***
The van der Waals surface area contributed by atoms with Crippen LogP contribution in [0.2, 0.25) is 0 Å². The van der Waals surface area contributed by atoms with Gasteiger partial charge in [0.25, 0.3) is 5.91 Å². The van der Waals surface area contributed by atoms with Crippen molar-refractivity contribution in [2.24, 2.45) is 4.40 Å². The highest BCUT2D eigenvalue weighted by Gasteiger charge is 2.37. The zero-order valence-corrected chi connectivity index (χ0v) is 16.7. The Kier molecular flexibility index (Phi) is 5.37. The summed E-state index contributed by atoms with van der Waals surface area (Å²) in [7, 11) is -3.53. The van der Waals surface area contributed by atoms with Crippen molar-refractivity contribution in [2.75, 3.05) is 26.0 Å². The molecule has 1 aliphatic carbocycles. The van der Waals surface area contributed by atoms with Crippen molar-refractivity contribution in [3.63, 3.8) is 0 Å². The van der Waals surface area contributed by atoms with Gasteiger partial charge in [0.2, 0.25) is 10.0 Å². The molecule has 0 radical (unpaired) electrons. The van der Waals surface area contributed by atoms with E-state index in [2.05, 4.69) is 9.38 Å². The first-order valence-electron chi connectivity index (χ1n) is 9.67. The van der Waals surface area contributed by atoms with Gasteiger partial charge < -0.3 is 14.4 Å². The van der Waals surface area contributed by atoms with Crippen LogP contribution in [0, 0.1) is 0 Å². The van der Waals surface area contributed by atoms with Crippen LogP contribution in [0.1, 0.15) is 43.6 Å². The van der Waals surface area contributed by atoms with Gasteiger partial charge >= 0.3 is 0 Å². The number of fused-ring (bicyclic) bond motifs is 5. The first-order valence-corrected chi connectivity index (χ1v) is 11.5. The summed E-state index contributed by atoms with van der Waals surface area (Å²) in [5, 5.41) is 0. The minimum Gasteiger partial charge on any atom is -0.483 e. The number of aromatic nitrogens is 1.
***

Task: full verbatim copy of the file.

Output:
The van der Waals surface area contributed by atoms with Crippen LogP contribution in [0.2, 0.25) is 0 Å². The van der Waals surface area contributed by atoms with Gasteiger partial charge in [0.25, 0.3) is 5.91 Å². The van der Waals surface area contributed by atoms with Crippen molar-refractivity contribution in [2.24, 2.45) is 4.40 Å². The highest BCUT2D eigenvalue weighted by Gasteiger charge is 2.37. The zero-order valence-corrected chi connectivity index (χ0v) is 16.7. The Kier molecular flexibility index (Phi) is 5.37. The summed E-state index contributed by atoms with van der Waals surface area (Å²) in [7, 11) is -3.53. The van der Waals surface area contributed by atoms with Crippen molar-refractivity contribution in [2.75, 3.05) is 26.0 Å². The molecule has 1 aliphatic carbocycles. The van der Waals surface area contributed by atoms with Crippen molar-refractivity contribution in [3.63, 3.8) is 0 Å². The van der Waals surface area contributed by atoms with Gasteiger partial charge in [0.2, 0.25) is 10.0 Å². The molecule has 0 radical (unpaired) electrons. The van der Waals surface area contributed by atoms with E-state index in [2.05, 4.69) is 9.38 Å². The first-order valence-electron chi connectivity index (χ1n) is 9.67. The van der Waals surface area contributed by atoms with Gasteiger partial charge < -0.3 is 14.4 Å². The van der Waals surface area contributed by atoms with Crippen LogP contribution in [0, 0.1) is 0 Å². The van der Waals surface area contributed by atoms with Crippen LogP contribution in [0.1, 0.15) is 43.6 Å². The van der Waals surface area contributed by atoms with Gasteiger partial charge >= 0.3 is 0 Å². The number of fused-ring (bicyclic) bond motifs is 5. The first-order valence-corrected chi connectivity index (χ1v) is 11.5. The summed E-state index contributed by atoms with van der Waals surface area (Å²) in [5, 5.41) is 0. The minimum Gasteiger partial charge on any atom is -0.483 e. The number of aromatic nitrogens is 1.